first_imgThe US Department of Labor has announced initial funding allocations for Trade Adjustment Assistance for states to assist workers who lose their jobs due to outsourcing and foreign trade. Vermont will get nearly $14 million to cover jobs lost to foreign competition. This announcement includes two funding levels for states under the program: one under the current, expanded level of authorized funding, and one at a reduced level that will take effect on Jan. 1, 2011, if Congress fails to renew the expanded TAA program authorized by the American Recovery and Reinvestment Act of 2009. If the expanded program is not renewed, states stand to lose approximately $267 million in initial allocations, and thousands of workers could be excluded from the program. Additional reserve funding would be lost as well.”The Recovery Act has allowed us to serve more Americans through the Trade Adjustment Assistance program, giving workers access to essential services in a time of need,” said Secretary of Labor Hilda L. Solis. “Returning TAA to pre-expansion funding levels and eligibility guidelines would leave a staggering number of workers in states across the country without access to this important program.”TAA provides workers with the opportunity to obtain the skills, resources and support needed to gain re-employment. Funds are used to provide career training, employment and case management services, and to pay for associated administrative costs. States will receive funds according to these allocations once the department receives its fiscal year 2011 congressional appropriation.The Recovery Act included a major expansion and reform of the TAA program, and authorized an increase in the maximum amount of TAA funds that may be used for training nationwide, from $220 million to $575 million. If Congress does not renew the expanded program before Jan. 1, 2011, funding will revert to pre-Recovery Act levels, and service industry workers will no longer be covered by the program.Funds announced today are the initial allocations for fiscal year 2011 for both the expanded and reduced levels. The remaining funds are being held in reserve by the Labor Department for distribution as needed throughout the year.  Kansas$1,397,111$743,098 Missouri$13,408,136$5,651,273 Vermont$873,842$528,898 StateTotal FY 2011 TAA Initial Allocation $575 Million Training Level*Total FY 2011 TAA Initial Allocation $220 Million Training Level* Colorado$3,690,552$1,565,884 New Mexico$3,129,322$1,420,353 Nebraska$1,159,748$716,459 Missouri7,4582,77137.15% Delaware$616,408$481,944 Georgia$10,127,786$4,466,586 Montana61627644.81% District of Columbia$0$0 Indiana15,0162,96919.77% Idaho$6,139,516$2,645,829 Illinois$16,828,636$6,776,605 Total$446,962,500$180,200,000 Arizona8,3724,83257.72% New Hampshire$1,462,784$770,937 New Mexico2,4001,55864.92% Louisiana$1,977,091$959,206 Virginia9,3923,99742.56% Maryland$976,878$603,513 Iowa4,1191,32332.12% Montana$3,461,566$1,454,567 U.S. Department of Labor releases are accessible on the Internet at http://www.dol.gov(link is external).  The information in this news release will be made available in alternate format (large print, Braille, audio tape or disc) from the COAST office upon request.  Please specify which news release when placing your request at 202-693-7828 or TTY 202-693-7755.  The Labor Department is committed to providing America’s employers and employees with easy access to understandable information on how to comply with its laws and regulations.  For more information, please visit www.dol.gov/compliance(link is external). Wisconsin$18,656,325$7,755,725 Nebraska1,15472462.74% South Dakota92535037.84% Michigan$57,129,772$21,353,658 Nevada$502,420$0 Connecticut3,0661,76257.47% DC000 Wyoming4600.00% New York$11,329,275$4,189,378 North Carolina$39,199,147$16,295,004 Georgia4,6821,51132.27% Ohio$26,862,367$9,191,913 Arkansas3,50771720.44% Delaware1,27680.63% Pennsylvania$22,116,022$9,410,643 North Carolina17,3738,73150.26% North Dakota905905100.00% South Carolina$12,569,797$5,602,451 Hawaii4343100.00% Texas$15,077,456$6,208,649 New York10,4155,40151.86% Indiana$23,734,414$9,085,254 Wyoming$0$0 Texas16,65510,00960.10% Virginia$9,750,747$3,715,915 Louisiana1,661663.97% Florida5,4472,39844.02% Alaska$541,773$0 U.S. Department of Labor releases are accessible on the Internet at http://www.dol.gov(link is external).  The information in this news release will be made available in alternate format (large print, Braille, audiotape or disc) from the COAST office upon request.  Please specify which news release when placing your request at 202-693-7828 or TTY 202-693-7755.  The Labor Department is committed to providing America’s employers and employees with easy access to understandable information on how to comply with its laws and regulations.  For more information, please visit http://www.dol.gov/compliance(link is external). Florida$3,375,973$1,269,050 Meanwhile, Solis today issued the following statement on the extension of the expanded Trade Adjustment Assistance program:”Last year, through the American Recovery and Reinvestment Act, Congress made the wise decision to expand Trade Adjustment Assistance eligibility to service sector workers adversely impacted by trade.  Prior to that, the program focused solely on workers in the manufacturing sector.  The expanded program offers a crucial lifeline to many working families whose breadwinners lost their jobs through no fault of their own.  “In fact, between May 2009 and the end of September, more than 155,000 Americans who may have otherwise been ineligible for assistance were certified to receive the income support and training that they desperately needed.  TAA benefits can help participants keep food on the table for their families, and training ensures they are prepared for new employment opportunities.  “Unless Congress takes action, however, the expanded TAA program will expire at the end of 2010.  That could leave a great many trade-impacted workers across the country without needed support and services.  And it would undermine the progress we are making as a nation toward economic recovery.”It also merits underscoring that those who receive TAA have lost jobs through no fault of their own and many are actively pursuing training for new careers. In other words, these are experienced workers, firmly committed to putting in the effort to get back on their feet. As a group, they have strong work records, and they are a tremendous asset to our economy. Continuing to help them gain the skills needed to enter good jobs contributes to the overall health of our economy, and it just makes sense.”As this issue comes to a head over the coming weeks, federal legislators will have an important choice to make.  I urge them to keep in mind that America’s families still need our help, to make the responsible decision and to extend the expanded TAA program.  It is also my hope that Congress acts on our no-cost technical fixes to the TAA Community College and Career Training Program that will help this new program succeed and benefit a broader population of unemployed workers.” Utah$3,765,926$1,529,840center_img Nevada873439.08% Oklahoma$3,218,115$1,644,148 Alaska33100.00% West Virginia$4,537,397$1,975,437 Mississippi$3,455,817$1,438,379 South Dakota$1,955,398$802,322 Illinois18,5816,06732.65% Oregon11,3615,82851.30% Oregon$15,804,810$5,794,776 New Jersey$3,895,246$1,949,997 Colorado3,0692,33075.92% Tennessee12,1283,15826.04% Idaho1,9711,48975.55% Iowa$7,258,088$2,439,507 Minnesota$8,244,122$3,133,521 Maryland97159961.69% Puerto Rico$488,909$0 North Dakota$653,372$0 Kentucky8,0873,25240.21% *Includes training, administrative and case management funds Ohio31,4657,74324.61% Kentucky$11,628,652$4,678,271 Vermont89328431.80% Michigan45,33013,29629.33% Kansas1,55495061.13% Mississippi2,49291336.64% Massachusetts$8,977,944$4,130,816 Utah3,2682,18666.89% Rhode Island$3,208,666$1,463,611 California23,67816,22368.52% New Hampshire1,02180178.45% New Jersey5,4654,81788.14% Washington$11,989,030$4,682,929 Minnesota7,2463,45247.64% Connecticut$4,014,079$1,596,745 Hawaii$0$0 Massachusetts8,2285,37565.33% Oklahoma1,6681,36882.01% Alabama$8,754,884$3,539,184 Tennessee$8,317,583$4,003,082 StateTotal Workers Certified Since Recovery Act ExpansionWorkers Covered Under New Provisions Since Recovery Act ExpansionPercent of Workers Under New Provisions Since Recovery Act Expansion Maine2,44677131.52% Arkansas$9,741,945$3,749,887 California$13,135,465$5,724,425 Rhode Island1,20152843.96% Maine$4,789,892$1,782,059 South Carolina7,1273,36247.17% Washington6,3002,01431.97% Pennsylvania22,1527,28832.90% Puerto Rico77900.00% West Virginia3,6022,93281.40% Wisconsin11,9263,82732.09% Arizona$3,032,300$1,278,272 Alabama8,8003,90644.39% Total367,427155,14742.23% Source: U.S. Department of Labor WASHINGTON, Nov. 17, 2010 /PRNewswire-USNewswire/ —last_img read more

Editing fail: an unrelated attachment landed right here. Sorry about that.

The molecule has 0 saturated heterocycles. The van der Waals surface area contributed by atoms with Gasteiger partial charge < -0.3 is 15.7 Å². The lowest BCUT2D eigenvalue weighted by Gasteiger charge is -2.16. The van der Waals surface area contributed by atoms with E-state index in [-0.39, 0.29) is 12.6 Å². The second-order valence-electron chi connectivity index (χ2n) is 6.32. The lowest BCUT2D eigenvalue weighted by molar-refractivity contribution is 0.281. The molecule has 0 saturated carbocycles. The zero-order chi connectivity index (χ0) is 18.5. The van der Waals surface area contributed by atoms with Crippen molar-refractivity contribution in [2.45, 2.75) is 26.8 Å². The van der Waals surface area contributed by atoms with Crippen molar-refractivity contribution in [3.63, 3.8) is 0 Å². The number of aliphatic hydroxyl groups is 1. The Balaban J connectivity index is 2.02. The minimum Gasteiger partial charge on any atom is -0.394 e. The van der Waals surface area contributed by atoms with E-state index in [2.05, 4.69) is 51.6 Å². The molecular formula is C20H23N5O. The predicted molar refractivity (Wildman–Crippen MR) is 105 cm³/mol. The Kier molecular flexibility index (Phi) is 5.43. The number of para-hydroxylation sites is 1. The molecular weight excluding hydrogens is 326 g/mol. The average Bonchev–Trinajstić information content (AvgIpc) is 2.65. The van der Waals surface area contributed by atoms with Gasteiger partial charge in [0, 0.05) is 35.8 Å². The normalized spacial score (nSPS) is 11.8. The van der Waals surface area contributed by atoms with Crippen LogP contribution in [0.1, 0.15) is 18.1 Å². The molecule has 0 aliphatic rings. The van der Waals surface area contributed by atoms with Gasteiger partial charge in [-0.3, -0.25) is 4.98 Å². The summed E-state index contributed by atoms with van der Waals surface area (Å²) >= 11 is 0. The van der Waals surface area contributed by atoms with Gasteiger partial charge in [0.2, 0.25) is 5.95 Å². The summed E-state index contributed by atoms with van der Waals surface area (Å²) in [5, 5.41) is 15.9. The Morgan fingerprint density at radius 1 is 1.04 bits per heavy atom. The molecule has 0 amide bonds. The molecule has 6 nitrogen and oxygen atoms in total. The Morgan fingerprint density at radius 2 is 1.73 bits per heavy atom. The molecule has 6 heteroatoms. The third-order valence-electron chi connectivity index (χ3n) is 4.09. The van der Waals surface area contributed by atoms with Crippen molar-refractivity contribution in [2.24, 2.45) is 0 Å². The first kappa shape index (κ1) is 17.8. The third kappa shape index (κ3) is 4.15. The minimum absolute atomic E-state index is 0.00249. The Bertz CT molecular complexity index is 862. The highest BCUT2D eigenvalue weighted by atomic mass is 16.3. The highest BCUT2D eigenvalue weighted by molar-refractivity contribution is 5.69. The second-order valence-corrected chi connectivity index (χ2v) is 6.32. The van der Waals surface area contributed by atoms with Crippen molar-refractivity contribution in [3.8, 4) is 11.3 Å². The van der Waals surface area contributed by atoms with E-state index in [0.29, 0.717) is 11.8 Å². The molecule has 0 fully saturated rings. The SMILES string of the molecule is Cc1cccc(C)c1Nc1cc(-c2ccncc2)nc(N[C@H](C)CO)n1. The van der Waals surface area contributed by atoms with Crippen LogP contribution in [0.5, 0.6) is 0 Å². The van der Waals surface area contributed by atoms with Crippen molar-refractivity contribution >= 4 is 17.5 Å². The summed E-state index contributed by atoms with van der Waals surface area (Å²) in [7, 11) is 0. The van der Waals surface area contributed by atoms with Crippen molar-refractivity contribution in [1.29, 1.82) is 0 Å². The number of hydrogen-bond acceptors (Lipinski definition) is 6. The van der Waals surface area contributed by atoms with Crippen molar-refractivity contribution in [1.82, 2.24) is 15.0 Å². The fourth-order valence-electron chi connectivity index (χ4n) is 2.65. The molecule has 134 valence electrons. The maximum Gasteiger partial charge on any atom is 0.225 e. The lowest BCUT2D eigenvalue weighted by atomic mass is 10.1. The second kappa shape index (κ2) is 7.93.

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New Australian study, same old conclusion: Renewables are cheaper than gas, coal